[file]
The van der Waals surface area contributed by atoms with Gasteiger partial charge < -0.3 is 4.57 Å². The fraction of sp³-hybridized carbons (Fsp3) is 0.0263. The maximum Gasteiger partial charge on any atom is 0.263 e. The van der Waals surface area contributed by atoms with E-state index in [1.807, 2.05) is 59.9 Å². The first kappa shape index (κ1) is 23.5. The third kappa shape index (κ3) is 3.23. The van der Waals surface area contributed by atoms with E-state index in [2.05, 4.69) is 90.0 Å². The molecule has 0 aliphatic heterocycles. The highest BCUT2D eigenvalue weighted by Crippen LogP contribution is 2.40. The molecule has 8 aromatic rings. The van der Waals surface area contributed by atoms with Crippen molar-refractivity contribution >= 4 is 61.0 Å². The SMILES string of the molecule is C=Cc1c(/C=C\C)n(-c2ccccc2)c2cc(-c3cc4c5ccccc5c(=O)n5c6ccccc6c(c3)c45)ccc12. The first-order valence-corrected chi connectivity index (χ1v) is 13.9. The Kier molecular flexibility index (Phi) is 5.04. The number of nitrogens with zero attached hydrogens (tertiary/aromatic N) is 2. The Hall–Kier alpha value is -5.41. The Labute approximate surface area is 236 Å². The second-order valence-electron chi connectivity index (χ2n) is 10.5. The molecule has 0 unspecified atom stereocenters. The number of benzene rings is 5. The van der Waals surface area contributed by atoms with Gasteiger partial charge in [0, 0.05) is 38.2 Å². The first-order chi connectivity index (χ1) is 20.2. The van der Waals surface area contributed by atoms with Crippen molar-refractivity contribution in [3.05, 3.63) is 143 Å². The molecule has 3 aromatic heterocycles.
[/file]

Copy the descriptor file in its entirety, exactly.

The van der Waals surface area contributed by atoms with Gasteiger partial charge < -0.3 is 4.57 Å². The fraction of sp³-hybridized carbons (Fsp3) is 0.0263. The maximum Gasteiger partial charge on any atom is 0.263 e. The van der Waals surface area contributed by atoms with E-state index in [1.807, 2.05) is 59.9 Å². The first kappa shape index (κ1) is 23.5. The third kappa shape index (κ3) is 3.23. The van der Waals surface area contributed by atoms with E-state index in [2.05, 4.69) is 90.0 Å². The molecule has 0 aliphatic heterocycles. The highest BCUT2D eigenvalue weighted by Crippen LogP contribution is 2.40. The molecule has 8 aromatic rings. The van der Waals surface area contributed by atoms with Crippen molar-refractivity contribution >= 4 is 61.0 Å². The SMILES string of the molecule is C=Cc1c(/C=C\C)n(-c2ccccc2)c2cc(-c3cc4c5ccccc5c(=O)n5c6ccccc6c(c3)c45)ccc12. The first-order valence-corrected chi connectivity index (χ1v) is 13.9. The Kier molecular flexibility index (Phi) is 5.04. The number of nitrogens with zero attached hydrogens (tertiary/aromatic N) is 2. The Hall–Kier alpha value is -5.41. The Labute approximate surface area is 236 Å². The second-order valence-electron chi connectivity index (χ2n) is 10.5. The molecule has 0 unspecified atom stereocenters. The number of benzene rings is 5. The van der Waals surface area contributed by atoms with Gasteiger partial charge in [0, 0.05) is 38.2 Å². The first-order chi connectivity index (χ1) is 20.2. The van der Waals surface area contributed by atoms with Crippen molar-refractivity contribution in [3.05, 3.63) is 143 Å². The molecule has 3 aromatic heterocycles.